I greatly value the work of many ESP authors and researchers and I must write about them elsewhere. But this post is about the very special David Cotton, who has been a leading light in Business ELT for as long as I can remember. Way back before anyone else I can think of, David had the idea that Business English is so much more than job specific vocabulary. For David it’s about people, creativity and ideas – and of course – clear communication.
And I think that’s the great gift David has given ESP – the ability to get countless Business English classes talking and communicating like never before.
When David stumbled across case studies back in the 1970s, it was a light bulb moment for him. And since then, with his help and the many courses he’s written (such as the seminal Market Leader), it’s been a light bulb moment for countless Business English teachers as well. Case studies don’t need to be daunting or complicated texts when David is writing them. Clear, punchy and a stimulating story is his style. David understands what gets minds engaged.
As a Business English writer myself, I admire and value his skills. But I’ve also had the special priviledge of being David’s colleague, travelling companion and friend. Back in the 1990s, when Business English was less well established than it is today, we worked together on a diploma and certificate level training course for Business English teachers at London Guildhall University (now London Metropolitan University). In many ways it was a distraction from our main jobs, and gosh it was hard work. But it was so rewarding. Some fantastic teachers who are now leaders in the business English field took that course, and it gives me (and I know for David too) huge pleasure to count them as my friends today.
But the biggest friend I made on that course was David Cotton himself. We were all trying to forge a new teacher training syllabus and we had to work out what to include or not. David was both a hard working muse and a staunch and loyal friend by our side and I can’t thank him enough for the help, support and fun he gave me.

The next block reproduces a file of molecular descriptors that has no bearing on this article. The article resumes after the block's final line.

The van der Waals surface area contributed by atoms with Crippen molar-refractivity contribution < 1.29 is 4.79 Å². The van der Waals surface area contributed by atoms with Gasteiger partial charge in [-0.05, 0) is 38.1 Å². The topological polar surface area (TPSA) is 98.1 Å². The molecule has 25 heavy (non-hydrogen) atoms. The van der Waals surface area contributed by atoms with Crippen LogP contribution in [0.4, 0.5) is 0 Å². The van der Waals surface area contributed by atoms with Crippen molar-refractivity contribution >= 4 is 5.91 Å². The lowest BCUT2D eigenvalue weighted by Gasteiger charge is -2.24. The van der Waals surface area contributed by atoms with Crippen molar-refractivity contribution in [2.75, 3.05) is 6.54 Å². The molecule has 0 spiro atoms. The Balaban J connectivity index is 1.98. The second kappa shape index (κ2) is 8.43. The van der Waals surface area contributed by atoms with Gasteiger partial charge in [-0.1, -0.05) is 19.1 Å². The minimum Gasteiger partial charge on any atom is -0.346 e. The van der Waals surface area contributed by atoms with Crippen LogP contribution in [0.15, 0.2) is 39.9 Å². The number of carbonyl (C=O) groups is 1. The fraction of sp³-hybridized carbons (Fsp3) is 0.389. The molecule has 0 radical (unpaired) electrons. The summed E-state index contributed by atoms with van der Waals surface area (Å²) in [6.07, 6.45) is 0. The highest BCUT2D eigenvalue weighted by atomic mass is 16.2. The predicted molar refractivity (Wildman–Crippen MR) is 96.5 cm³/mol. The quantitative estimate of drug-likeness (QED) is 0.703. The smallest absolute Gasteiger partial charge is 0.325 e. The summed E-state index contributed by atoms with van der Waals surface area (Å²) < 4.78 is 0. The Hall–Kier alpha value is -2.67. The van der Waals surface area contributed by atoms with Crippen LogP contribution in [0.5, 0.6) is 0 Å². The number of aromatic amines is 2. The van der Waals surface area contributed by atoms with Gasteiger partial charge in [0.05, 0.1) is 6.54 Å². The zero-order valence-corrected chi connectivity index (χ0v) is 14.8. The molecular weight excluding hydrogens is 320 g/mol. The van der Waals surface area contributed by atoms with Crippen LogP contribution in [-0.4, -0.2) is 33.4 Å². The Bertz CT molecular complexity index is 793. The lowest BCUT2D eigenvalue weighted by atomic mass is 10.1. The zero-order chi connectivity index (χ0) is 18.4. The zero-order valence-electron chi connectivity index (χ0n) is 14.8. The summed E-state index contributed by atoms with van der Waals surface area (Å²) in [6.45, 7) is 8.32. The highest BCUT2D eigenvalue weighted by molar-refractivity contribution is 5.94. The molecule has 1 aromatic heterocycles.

I’ve made a lot of trips talking about books I’ve written and I’ve discovered my talks are generally so-so on Monday, I’m in the groove by Wednesday, but starting to flake by Friday. Catch me in week two and I’ve probably lost my voice and I’m starting to lose the plot a bit. Having a good friend at your side on long trips is a blessing, and to my mind, there is no better companion for a working tour than David. He’s nursed me through everything, from attacks of laryngitis to family crises, and he’s had me laughing my head off as we’ve struggled through crazy weather, bureaucracy, and intercultural misunderstandings. He’s been an inspiration and I love him with all my heart.
So what’s the latest? Well, David’s just sending his latest book to publishers, but this time it’s a kid’s story. Designed for 7-10 year olds, it’s an adventure book about a fearsome gangster and his team – Sneaky, Slinky, Slimey and Meanie. Will they suceed in driving grandpa and Jake outta town? Ha! As always, he’s got me hooked and I can’t wait to read it. Keep rocking, David!
I’m deeply sorry to report that David died this morning after bravely battling cancer. It was a peaceful death and he was surrounded by his family. Our heart goes out to his wife, son and daughter and his many dear friends.